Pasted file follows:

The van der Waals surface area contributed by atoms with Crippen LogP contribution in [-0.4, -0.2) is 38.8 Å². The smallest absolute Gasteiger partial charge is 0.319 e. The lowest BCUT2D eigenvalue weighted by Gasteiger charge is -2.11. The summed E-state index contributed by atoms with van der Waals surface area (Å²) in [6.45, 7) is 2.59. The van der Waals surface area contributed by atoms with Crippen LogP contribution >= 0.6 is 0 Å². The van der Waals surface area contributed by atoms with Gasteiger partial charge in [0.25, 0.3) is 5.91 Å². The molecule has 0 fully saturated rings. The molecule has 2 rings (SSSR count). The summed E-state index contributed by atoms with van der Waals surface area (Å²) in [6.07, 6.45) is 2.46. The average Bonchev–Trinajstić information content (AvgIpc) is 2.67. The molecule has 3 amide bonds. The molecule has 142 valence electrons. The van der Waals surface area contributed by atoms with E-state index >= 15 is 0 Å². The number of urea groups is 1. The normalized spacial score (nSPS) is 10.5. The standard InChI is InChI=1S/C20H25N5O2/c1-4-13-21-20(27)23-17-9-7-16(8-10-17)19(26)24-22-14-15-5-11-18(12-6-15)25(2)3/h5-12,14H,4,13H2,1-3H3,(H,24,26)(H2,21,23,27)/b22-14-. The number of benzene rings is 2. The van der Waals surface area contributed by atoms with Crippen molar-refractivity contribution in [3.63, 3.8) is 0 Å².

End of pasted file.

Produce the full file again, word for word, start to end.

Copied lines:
The van der Waals surface area contributed by atoms with Crippen LogP contribution in [-0.4, -0.2) is 38.8 Å². The smallest absolute Gasteiger partial charge is 0.319 e. The lowest BCUT2D eigenvalue weighted by Gasteiger charge is -2.11. The summed E-state index contributed by atoms with van der Waals surface area (Å²) in [6.45, 7) is 2.59. The van der Waals surface area contributed by atoms with Crippen LogP contribution >= 0.6 is 0 Å². The van der Waals surface area contributed by atoms with Gasteiger partial charge in [0.25, 0.3) is 5.91 Å². The molecule has 0 fully saturated rings. The molecule has 2 rings (SSSR count). The summed E-state index contributed by atoms with van der Waals surface area (Å²) in [6.07, 6.45) is 2.46. The average Bonchev–Trinajstić information content (AvgIpc) is 2.67. The molecule has 3 amide bonds. The molecule has 142 valence electrons. The van der Waals surface area contributed by atoms with E-state index >= 15 is 0 Å². The number of urea groups is 1. The normalized spacial score (nSPS) is 10.5. The standard InChI is InChI=1S/C20H25N5O2/c1-4-13-21-20(27)23-17-9-7-16(8-10-17)19(26)24-22-14-15-5-11-18(12-6-15)25(2)3/h5-12,14H,4,13H2,1-3H3,(H,24,26)(H2,21,23,27)/b22-14-. The number of benzene rings is 2. The van der Waals surface area contributed by atoms with Crippen molar-refractivity contribution in [3.63, 3.8) is 0 Å².